Despite a struggling economy and fewer federal dollars, many mass transit projects are still on track in New York. That's because the Metropolitan Transportation Authority's capital plan is fully funded in the state budget that takes effect next week. Zack Fink has the story.
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NEW YORK STATE -- About $770 million in direct state funding will be made available for the remaining three years of the MTA’s capital plan. But that's not the only money being allocated.
Lawmakers began voting on the budget Wednesday and one of the bills authorizes borrowing $7 billion more dollars to keep the capital plan solvent.
"That would bring the total debt for the MTA to over $40 billion, which is a serious concern for me as a representative of Staten Island and Brooklyn, the community that has the highest one way toll. The Verrazano Bridge," Assemblywoman Nicole Maliotakis said.
The capital plan includes East Side access for the Long Island Railroad in midtown, the Second Avenue subway and the Fulton Transit Center in lower Manhattan, among other projects. Funds will also go toward general maintenance and upkeep.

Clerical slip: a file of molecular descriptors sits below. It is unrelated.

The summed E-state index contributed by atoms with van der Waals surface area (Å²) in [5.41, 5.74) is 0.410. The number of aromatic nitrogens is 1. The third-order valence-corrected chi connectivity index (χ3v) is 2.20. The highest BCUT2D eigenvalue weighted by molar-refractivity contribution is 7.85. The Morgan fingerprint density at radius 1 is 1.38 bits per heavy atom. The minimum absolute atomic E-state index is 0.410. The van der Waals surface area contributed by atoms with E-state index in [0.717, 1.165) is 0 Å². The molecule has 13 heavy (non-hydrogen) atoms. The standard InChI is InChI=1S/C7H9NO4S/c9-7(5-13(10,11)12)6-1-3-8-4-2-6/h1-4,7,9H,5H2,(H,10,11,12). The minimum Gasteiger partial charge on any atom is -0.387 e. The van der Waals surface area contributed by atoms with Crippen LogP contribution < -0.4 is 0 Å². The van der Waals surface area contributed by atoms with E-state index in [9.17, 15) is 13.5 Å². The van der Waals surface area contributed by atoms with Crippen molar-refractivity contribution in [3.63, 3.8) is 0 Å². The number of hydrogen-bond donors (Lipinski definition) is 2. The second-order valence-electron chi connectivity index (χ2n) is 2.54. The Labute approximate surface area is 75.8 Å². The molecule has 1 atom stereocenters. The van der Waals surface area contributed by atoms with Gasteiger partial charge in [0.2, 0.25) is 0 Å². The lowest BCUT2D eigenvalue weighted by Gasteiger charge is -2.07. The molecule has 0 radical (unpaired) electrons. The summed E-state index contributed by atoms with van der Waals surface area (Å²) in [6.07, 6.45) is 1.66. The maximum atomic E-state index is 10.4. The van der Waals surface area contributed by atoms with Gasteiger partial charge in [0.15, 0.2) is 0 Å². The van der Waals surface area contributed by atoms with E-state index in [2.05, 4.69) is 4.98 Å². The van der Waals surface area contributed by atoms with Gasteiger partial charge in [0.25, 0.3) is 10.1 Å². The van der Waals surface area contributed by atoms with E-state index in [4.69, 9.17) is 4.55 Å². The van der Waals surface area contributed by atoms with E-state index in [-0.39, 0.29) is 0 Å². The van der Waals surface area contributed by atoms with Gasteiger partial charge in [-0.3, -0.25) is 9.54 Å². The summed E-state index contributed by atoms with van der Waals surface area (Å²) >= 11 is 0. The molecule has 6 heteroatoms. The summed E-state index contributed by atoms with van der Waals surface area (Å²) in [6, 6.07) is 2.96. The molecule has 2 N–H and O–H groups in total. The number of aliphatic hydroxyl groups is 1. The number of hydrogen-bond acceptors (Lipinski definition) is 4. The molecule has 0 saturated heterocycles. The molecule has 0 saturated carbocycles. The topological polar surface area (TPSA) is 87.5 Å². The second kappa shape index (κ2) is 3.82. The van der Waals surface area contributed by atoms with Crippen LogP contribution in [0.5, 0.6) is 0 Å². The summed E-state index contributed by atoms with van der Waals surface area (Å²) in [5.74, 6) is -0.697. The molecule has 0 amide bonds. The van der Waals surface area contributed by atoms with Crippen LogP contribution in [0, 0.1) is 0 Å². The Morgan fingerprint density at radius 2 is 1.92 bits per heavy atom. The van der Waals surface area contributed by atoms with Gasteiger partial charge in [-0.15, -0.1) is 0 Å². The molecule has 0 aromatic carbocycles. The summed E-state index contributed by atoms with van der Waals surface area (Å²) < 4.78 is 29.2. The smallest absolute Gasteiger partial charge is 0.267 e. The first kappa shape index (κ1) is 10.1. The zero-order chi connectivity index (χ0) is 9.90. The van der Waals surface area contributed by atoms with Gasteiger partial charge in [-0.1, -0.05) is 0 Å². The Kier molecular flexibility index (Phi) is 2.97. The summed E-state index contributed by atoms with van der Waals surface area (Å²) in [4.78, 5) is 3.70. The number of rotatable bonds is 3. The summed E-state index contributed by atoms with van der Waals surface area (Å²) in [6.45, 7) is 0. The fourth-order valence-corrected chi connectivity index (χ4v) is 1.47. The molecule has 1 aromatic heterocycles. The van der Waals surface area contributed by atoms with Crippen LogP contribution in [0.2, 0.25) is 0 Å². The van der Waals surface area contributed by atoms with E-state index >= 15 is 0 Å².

Many city lawmakers say raising the debt limit is a necessary evil.
"In this particular case, the needs outweigh the downside to that," Assmblyman Michael Dendekker said.
Last September, a rating agency downgraded some MTA debt, the first time that had been done in recent memory. When that happens, it can actually cost more to borrow, so debt service payments go up.
"As ridership improves and as the economy recovers and New York City has more jobs the MTA will have more revenue and be able to cover the additional debt service," said Assemblyman James Brennan.
But some transportation advocates say when debt service payments go up, that comes out of the operating budget which hurts service for riders.
In a statement, the advocacy group transportation alternatives said, “Once again, Albany is putting the cost of our transit system on a credit card and riders will foot the bill by paying higher fares. We already endure the highest fare burden in the nation."
MTA Chairman Joe Lhota says he is confident the agency's bond rating will not be affected by new borrowing and the funds will be used in part to purchase new subway cars.